What is patriotism

Each election cycle I watch candidates (generally but not exclusively from the Right) call into question the patriotism of their opposition. Bush’s attacks on John Kerry serve as a prime example. Kerry (like him or hate him) enlisted and served with honor in Vietnam. However, in the 2004 general election Kerry’s service in Vietnam was portrayed as calculating; not patriotic. By contrast, President Bush’s service in the TX Air National Guard was characterized as patriotic. Strange? It was to me. However, what was even more strange was the general public’s acceptance.

There is a pervasive belief that if you are liberal you are less patriotic. Even if I was the best writer in the world I know that I could not convince people differently so I don’t bother. However, I am impressed that Barack Obama has challenged this assumption in a speech he gave today to veterans by calling into question why John McCain would assume someone like Barrack Obama would not be as patriotic as anyone else.

Attached is an excerpt of his speech which I read on Politico.com today.

“But one of the things that we have to change in this country is the idea that people can’t disagree without challenging each other’s character and patriotism. I have never suggested that Senator McCain picks his positions on national security based on politics or personal ambition. I have not suggested it because I believe that he genuinely wants to serve America’s national interest. Now, it’s time for him to acknowledge that I want to do the same.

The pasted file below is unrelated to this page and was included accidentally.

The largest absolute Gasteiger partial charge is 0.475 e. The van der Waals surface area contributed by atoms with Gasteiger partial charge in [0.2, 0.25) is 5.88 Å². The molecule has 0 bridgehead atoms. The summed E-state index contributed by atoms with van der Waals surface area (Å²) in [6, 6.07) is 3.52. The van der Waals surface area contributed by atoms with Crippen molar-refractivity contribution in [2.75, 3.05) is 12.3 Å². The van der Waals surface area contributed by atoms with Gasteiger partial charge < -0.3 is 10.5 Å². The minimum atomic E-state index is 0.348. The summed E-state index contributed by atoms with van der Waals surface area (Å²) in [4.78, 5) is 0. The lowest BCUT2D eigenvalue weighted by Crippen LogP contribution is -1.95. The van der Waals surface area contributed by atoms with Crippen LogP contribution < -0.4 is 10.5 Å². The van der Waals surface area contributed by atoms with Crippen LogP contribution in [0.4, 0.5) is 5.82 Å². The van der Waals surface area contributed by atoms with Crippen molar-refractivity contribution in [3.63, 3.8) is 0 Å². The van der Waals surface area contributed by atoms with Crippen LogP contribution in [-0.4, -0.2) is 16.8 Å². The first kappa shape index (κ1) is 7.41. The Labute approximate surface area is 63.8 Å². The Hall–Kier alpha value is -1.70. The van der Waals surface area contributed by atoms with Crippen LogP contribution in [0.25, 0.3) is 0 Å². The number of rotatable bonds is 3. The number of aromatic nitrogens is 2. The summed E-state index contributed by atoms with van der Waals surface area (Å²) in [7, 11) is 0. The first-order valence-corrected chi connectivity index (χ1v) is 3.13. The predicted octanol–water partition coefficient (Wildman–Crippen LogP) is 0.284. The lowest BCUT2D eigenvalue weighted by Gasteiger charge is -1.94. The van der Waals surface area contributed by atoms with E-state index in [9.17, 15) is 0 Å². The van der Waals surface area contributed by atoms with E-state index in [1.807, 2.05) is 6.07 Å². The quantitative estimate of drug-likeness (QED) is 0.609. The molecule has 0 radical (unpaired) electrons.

Let me be clear: I will let no one question my love of this country. I love America, so do you, and so does John McCain. When I look out at this audience, I see people of different political views. You are Democrats and Republicans and Independents. But you all served together, and fought together, and bled together under the same proud flag. You did not serve a Red America or a Blue America — you served the United States of America.

So let’s have a serious debate, and let’s debate our disagreements on the merits of policy — not personal attacks. And no matter how heated it gets or what kind of campaign he chooses to run, I will honor Senator McCain’s service, just like I honor the service of every veteran in this room, and every American who has worn the uniform of the United States.”

One response to “What is patriotism

  1. He is our 45th President.

    Like it or not.

    I hope the majority of our collective energy is focused on all citizens being equal. Everywhere. Period.

    At the same time we must look at people, places and processes.

    Our people will continue to expand and that includes us opening up our tent doors even wider to be a people and place of welcome for all.

    Our places will continue to be redefined-people moving to and from the city / suburbs-but we must be mindful that our farming communities are under tremendous pressure (both livestock and agricultural.)

    Our processes need very serious examinations-and fine tunings. Yes, many (myself included) voted early because it made my life easier. Good thing. All states should have it and Federal Election Day as a paid holiday.

    The day I voted at Boston City Hall group of 16-18 were there too. They are all from the same assisted care / nursing home. Most years the vote via the very uncelebrated absentee ballot.

    Yes, it (hopefully) gets their vote to count.

    But there is nothing like placing your ballot into the machine or pulling a lever.



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